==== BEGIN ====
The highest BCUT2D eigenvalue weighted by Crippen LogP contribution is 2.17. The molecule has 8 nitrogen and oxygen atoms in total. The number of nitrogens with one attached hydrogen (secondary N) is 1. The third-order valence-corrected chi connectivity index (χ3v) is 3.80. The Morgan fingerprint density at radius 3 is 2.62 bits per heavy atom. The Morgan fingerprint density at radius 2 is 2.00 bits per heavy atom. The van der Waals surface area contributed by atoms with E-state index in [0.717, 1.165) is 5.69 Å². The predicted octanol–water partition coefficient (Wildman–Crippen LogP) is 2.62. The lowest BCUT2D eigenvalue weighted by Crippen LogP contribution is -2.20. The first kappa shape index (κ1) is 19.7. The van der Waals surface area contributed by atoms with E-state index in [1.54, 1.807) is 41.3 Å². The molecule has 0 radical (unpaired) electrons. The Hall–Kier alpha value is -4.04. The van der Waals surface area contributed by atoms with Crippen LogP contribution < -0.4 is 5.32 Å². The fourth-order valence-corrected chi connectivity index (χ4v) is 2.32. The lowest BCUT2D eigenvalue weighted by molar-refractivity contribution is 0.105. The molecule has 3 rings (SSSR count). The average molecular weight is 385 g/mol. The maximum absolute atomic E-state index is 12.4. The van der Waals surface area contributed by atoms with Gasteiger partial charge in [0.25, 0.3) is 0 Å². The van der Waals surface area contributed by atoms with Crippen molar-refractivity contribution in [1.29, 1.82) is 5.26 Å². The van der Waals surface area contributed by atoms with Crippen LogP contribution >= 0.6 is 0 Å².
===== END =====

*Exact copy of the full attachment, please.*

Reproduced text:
The highest BCUT2D eigenvalue weighted by Crippen LogP contribution is 2.17. The molecule has 8 nitrogen and oxygen atoms in total. The number of nitrogens with one attached hydrogen (secondary N) is 1. The third-order valence-corrected chi connectivity index (χ3v) is 3.80. The Morgan fingerprint density at radius 3 is 2.62 bits per heavy atom. The Morgan fingerprint density at radius 2 is 2.00 bits per heavy atom. The van der Waals surface area contributed by atoms with E-state index in [0.717, 1.165) is 5.69 Å². The predicted octanol–water partition coefficient (Wildman–Crippen LogP) is 2.62. The lowest BCUT2D eigenvalue weighted by Crippen LogP contribution is -2.20. The first kappa shape index (κ1) is 19.7. The van der Waals surface area contributed by atoms with E-state index in [1.54, 1.807) is 41.3 Å². The molecule has 0 radical (unpaired) electrons. The Hall–Kier alpha value is -4.04. The van der Waals surface area contributed by atoms with Crippen LogP contribution < -0.4 is 5.32 Å². The fourth-order valence-corrected chi connectivity index (χ4v) is 2.32. The lowest BCUT2D eigenvalue weighted by molar-refractivity contribution is 0.105. The molecule has 3 rings (SSSR count). The average molecular weight is 385 g/mol. The maximum absolute atomic E-state index is 12.4. The van der Waals surface area contributed by atoms with Gasteiger partial charge in [0.25, 0.3) is 0 Å². The van der Waals surface area contributed by atoms with Crippen molar-refractivity contribution in [1.29, 1.82) is 5.26 Å². The van der Waals surface area contributed by atoms with Crippen LogP contribution >= 0.6 is 0 Å².